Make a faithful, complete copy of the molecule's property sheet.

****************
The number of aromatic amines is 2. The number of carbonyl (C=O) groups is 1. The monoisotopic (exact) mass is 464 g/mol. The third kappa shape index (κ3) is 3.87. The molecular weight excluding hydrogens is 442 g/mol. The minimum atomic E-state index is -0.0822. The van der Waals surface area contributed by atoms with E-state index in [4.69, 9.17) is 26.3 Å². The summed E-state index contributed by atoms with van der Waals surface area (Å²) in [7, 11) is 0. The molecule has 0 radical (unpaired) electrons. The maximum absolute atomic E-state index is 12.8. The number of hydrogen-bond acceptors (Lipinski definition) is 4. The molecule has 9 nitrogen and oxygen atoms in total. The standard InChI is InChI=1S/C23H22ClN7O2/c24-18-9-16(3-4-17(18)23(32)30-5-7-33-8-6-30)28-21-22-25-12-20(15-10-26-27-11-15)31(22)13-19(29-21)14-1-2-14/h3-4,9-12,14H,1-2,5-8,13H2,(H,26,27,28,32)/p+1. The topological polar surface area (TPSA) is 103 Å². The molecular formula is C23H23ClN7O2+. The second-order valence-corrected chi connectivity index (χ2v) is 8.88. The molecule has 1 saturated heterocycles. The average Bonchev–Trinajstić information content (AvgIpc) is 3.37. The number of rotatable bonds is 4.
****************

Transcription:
The number of aromatic amines is 2. The number of carbonyl (C=O) groups is 1. The monoisotopic (exact) mass is 464 g/mol. The third kappa shape index (κ3) is 3.87. The molecular weight excluding hydrogens is 442 g/mol. The minimum atomic E-state index is -0.0822. The van der Waals surface area contributed by atoms with E-state index in [4.69, 9.17) is 26.3 Å². The summed E-state index contributed by atoms with van der Waals surface area (Å²) in [7, 11) is 0. The molecule has 0 radical (unpaired) electrons. The maximum absolute atomic E-state index is 12.8. The number of hydrogen-bond acceptors (Lipinski definition) is 4. The molecule has 9 nitrogen and oxygen atoms in total. The standard InChI is InChI=1S/C23H22ClN7O2/c24-18-9-16(3-4-17(18)23(32)30-5-7-33-8-6-30)28-21-22-25-12-20(15-10-26-27-11-15)31(22)13-19(29-21)14-1-2-14/h3-4,9-12,14H,1-2,5-8,13H2,(H,26,27,28,32)/p+1. The topological polar surface area (TPSA) is 103 Å². The molecular formula is C23H23ClN7O2+. The second-order valence-corrected chi connectivity index (χ2v) is 8.88. The molecule has 1 saturated heterocycles. The average Bonchev–Trinajstić information content (AvgIpc) is 3.37. The number of rotatable bonds is 4.